Oil prices fall after OPEC cuts ease in early Asian trade

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Oil prices fall after OPEC cuts ease in early Asian trade

SINGAPORE- The oil prices edged down in Asian trade on Monday after the OPEC agreed last week to gradually ease some of its production cuts between May and July.

Brent crude futures for June fell by 2351 GMT to$ 64.70 a barrel, or 0.2%, while U.S. West Texas Intermediate crude for May was at$ 61.32 a barrel, down 13 cents or 0.2%.

Both contracts settled more than$ 2 a barrel after the OPEC decision and on optimism about the energy demand after U.S. President Joe Biden outlined a$ 2 trillion infrastructure spending plan.

The Organization of the Petroleum Exporting Countries, Russia and their allies, a group known as OPEC, agreed to ease production curbs by 350,000 barrels per day in May, another 350,000 bpd in June and further 400,000 bpd or so in July.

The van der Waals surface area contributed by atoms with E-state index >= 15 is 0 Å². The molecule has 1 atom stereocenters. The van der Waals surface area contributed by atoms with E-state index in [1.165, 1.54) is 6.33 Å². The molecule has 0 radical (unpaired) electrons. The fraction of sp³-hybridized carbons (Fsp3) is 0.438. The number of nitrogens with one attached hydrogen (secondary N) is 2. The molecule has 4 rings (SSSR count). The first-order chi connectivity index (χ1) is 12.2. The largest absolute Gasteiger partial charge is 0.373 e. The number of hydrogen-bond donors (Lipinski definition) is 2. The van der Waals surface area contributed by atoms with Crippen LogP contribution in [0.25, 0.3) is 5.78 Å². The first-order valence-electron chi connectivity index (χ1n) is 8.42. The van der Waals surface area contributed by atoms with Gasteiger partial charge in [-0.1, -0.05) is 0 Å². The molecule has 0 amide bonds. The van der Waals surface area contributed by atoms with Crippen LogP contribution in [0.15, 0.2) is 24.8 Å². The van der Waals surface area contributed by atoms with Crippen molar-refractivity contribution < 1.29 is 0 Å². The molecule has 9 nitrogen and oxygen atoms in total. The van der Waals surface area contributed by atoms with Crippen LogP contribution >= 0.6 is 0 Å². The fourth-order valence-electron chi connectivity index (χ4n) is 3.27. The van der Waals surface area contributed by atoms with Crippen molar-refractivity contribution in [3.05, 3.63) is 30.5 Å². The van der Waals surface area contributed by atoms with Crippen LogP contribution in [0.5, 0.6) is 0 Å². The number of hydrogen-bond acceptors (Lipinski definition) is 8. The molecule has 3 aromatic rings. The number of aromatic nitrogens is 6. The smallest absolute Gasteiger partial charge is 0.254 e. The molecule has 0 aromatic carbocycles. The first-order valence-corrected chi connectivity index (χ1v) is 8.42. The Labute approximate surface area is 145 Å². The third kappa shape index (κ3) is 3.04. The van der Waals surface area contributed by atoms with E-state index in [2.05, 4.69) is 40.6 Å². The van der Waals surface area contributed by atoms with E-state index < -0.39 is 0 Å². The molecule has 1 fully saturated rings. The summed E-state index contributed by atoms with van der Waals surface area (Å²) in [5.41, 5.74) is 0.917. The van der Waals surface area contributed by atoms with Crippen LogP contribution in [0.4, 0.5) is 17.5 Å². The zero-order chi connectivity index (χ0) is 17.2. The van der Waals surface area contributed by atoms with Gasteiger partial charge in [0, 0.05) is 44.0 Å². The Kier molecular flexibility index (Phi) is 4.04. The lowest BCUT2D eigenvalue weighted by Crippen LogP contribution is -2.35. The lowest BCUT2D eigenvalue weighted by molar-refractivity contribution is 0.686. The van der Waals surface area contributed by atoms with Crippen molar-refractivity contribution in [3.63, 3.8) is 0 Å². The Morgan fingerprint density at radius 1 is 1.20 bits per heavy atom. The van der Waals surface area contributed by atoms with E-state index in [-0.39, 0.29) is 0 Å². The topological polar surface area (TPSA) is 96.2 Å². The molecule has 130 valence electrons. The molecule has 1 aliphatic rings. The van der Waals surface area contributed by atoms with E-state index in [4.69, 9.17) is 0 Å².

The decision came after the new U.S. administration urged Japan to maintain energy affordability for consumers as parts of Europe remained in lockdown while Saudi Arabia could extend emergency measures as needed to contain a new wave of coronavirus infections.

Under the new OPEC agreement from May, cutoff would be slightly below 6.5 million bpd compared with slightly below 7 million bpd in April.

Most of the increase in supply will come from world's top exporter, Saudi Arabia, which said it would phasing out its extra voluntary cuts by July, a move that will add 1 million bpd to this volume.


This week, investors are focused on the 2015 indirect talks between Tehran and the United States of America in Vienna as part of broader negotiations to revive the Iran nuclear deal with Tehran in 2015.

Ahead of the talks, the Foreign Ministry of Iran said it wanted the United States to rescind all sanctions and any step-by-step easing of restrictions.

Henry Rome, analyst in Eurasia said he expects U.S. sanctions, including restrictions on the sale of Iranian oil, to only be removed after these talks are completed and until Iran returns to compliance.

GET FOX BUSINESS ON THE GO BY CLICKING HERE Diplomacy could stretch for months and nuclear compliance could take as long as three months, he said in a note, adding that implementation of such a deal and the ramp up of oil exports could stretch into early 2022.

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